Altogether, our results show that HFE gene post-transcriptional regulation is clearly affected by a tissue-dependent alternative splicing mechanism. By the approach performed, the alternative transcripts analysed revealed a distinct level of expression amongst tissues. However, it would be important to assess their interindividual variability for each tissue. Consequently, it would be possible to establish the actual degree of variation between tissues or organs and thus hypothesize about the physiological importance of the HFE alternative transcripts.
Regarding the results obtained for the sHFE protein variant, although its function still requires further investigation, we propose that this variant may play a role in systemic iron metabolism regulation. For instance, the sHFE produced in several tissues may be secreted into the bloodstream and thus bind to cell surface expressed transferrin receptors (TfR1 or TfR2). Therefore, it could act as an agonist or an antagonist of the wild type HFE on hepcidin expression activation in the liver, by controlling the dietary iron absorption in the duodenum (modulating the expression of iron-related transporters) or by exerting a role on iron recycling by macrophages. The function of the sHFE secreted by duodenum may not be crucial for the systemic iron homeostasis under iron steady state conditions, as already shown for the full length HFE . However, it cannot be disregarded a putative sHFE response to iron imbalance conditions. Therefore, it will be important to investigate if sHFE serum levels vary with changes in body iron stores, such as in iron overload disorders (such as HH) or in iron deficiency conditions. If so, we can also hypothesise that a sHFE isoform might be developed as an useful therapeutic agent in the treatment of iron-related disorders.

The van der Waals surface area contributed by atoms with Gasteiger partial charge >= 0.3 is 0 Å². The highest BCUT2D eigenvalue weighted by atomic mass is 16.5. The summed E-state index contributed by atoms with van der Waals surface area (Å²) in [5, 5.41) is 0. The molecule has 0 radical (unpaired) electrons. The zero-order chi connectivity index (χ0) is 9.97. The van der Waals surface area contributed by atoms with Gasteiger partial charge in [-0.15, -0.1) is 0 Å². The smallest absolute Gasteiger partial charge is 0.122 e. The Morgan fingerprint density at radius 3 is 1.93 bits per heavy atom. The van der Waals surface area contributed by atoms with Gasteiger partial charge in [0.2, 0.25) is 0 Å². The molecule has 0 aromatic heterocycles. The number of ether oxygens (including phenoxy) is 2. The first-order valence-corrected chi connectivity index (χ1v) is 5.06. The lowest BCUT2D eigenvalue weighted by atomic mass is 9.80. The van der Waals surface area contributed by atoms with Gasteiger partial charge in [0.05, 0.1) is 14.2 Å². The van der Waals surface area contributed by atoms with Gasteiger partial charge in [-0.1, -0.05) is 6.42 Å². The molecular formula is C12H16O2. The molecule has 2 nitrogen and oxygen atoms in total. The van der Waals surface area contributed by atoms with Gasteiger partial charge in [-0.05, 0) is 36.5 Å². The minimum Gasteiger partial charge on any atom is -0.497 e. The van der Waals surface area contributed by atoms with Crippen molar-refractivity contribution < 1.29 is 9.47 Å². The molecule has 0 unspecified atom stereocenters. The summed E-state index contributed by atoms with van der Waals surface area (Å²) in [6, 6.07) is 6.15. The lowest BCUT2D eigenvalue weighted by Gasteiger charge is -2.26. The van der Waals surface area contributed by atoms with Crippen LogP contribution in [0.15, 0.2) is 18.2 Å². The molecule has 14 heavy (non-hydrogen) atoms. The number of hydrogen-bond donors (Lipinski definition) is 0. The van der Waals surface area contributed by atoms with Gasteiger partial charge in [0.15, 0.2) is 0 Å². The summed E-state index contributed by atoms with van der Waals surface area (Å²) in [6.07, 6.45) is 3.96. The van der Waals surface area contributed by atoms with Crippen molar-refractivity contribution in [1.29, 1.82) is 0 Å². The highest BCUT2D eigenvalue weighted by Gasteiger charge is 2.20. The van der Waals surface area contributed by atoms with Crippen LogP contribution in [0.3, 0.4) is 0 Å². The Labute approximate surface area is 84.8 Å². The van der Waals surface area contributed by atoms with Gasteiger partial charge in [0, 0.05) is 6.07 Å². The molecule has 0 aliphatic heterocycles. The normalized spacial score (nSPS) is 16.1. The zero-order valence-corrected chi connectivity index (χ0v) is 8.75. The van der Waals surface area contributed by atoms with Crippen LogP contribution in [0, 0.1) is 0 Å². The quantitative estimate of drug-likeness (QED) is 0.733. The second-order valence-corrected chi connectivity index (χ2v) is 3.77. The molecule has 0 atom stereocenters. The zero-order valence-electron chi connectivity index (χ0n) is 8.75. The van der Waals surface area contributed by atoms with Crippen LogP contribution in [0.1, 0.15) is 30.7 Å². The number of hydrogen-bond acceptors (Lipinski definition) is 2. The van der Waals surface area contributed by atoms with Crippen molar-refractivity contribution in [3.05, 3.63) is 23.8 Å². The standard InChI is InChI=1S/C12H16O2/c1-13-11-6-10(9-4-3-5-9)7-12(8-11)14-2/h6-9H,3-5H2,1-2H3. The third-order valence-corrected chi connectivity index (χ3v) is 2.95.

Materials and Methods
First strand cDNA synthesis and Polymerase Chain Reaction
First strand cDNA synthesis was performed using 3 µg of total RNA from each RNA pool of eight human tissues (BD Clontech or Ambion) and HepG2 cell line (DSMZ ACC 180, Germany), an equivalent mixture of random primers and oligo(dT)12–18 and the SuperScript® II Reverse Transcriptase (RT; Invitrogen), according to the manufacturer's instructions. Using RNAs from different vendors did not introduce variability in quantification experiments, since ovary RNAs from Clontech and Ambion were simultaneously tested and similar results were obtained. A polymerase chain reaction (PCR) covering the entire HFE coding region was performed to the synthesized cDNAs using primers #1 and #2 (Table 1). A specific PCR to amplify the region between HFE's exon 4 to 5 was done using primers #3 and #4.